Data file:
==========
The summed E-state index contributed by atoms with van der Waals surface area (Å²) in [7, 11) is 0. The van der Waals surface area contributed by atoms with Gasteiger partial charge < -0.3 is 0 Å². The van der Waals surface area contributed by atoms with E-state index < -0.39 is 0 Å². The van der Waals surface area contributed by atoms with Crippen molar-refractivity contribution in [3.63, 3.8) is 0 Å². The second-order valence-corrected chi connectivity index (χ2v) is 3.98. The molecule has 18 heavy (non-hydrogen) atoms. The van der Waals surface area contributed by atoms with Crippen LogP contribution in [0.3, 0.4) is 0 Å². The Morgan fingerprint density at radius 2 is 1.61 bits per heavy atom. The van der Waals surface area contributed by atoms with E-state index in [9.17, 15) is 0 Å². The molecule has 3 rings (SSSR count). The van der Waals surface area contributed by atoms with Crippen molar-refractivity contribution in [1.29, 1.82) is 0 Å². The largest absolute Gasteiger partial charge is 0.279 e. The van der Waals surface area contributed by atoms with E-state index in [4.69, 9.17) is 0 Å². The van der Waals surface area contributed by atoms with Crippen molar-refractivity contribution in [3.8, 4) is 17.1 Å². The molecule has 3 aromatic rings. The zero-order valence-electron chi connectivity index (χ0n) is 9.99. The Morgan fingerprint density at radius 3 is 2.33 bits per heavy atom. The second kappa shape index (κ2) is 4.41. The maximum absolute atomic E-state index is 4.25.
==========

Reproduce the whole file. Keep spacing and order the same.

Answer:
The summed E-state index contributed by atoms with van der Waals surface area (Å²) in [7, 11) is 0. The van der Waals surface area contributed by atoms with Gasteiger partial charge < -0.3 is 0 Å². The van der Waals surface area contributed by atoms with E-state index < -0.39 is 0 Å². The van der Waals surface area contributed by atoms with Crippen molar-refractivity contribution in [3.63, 3.8) is 0 Å². The second-order valence-corrected chi connectivity index (χ2v) is 3.98. The molecule has 18 heavy (non-hydrogen) atoms. The van der Waals surface area contributed by atoms with Crippen LogP contribution in [0.3, 0.4) is 0 Å². The Morgan fingerprint density at radius 2 is 1.61 bits per heavy atom. The van der Waals surface area contributed by atoms with E-state index in [9.17, 15) is 0 Å². The molecule has 3 rings (SSSR count). The van der Waals surface area contributed by atoms with Crippen molar-refractivity contribution in [1.29, 1.82) is 0 Å². The largest absolute Gasteiger partial charge is 0.279 e. The van der Waals surface area contributed by atoms with E-state index in [4.69, 9.17) is 0 Å². The van der Waals surface area contributed by atoms with Crippen molar-refractivity contribution in [3.8, 4) is 17.1 Å². The molecule has 3 aromatic rings. The zero-order valence-electron chi connectivity index (χ0n) is 9.99. The Morgan fingerprint density at radius 3 is 2.33 bits per heavy atom. The second kappa shape index (κ2) is 4.41. The maximum absolute atomic E-state index is 4.25.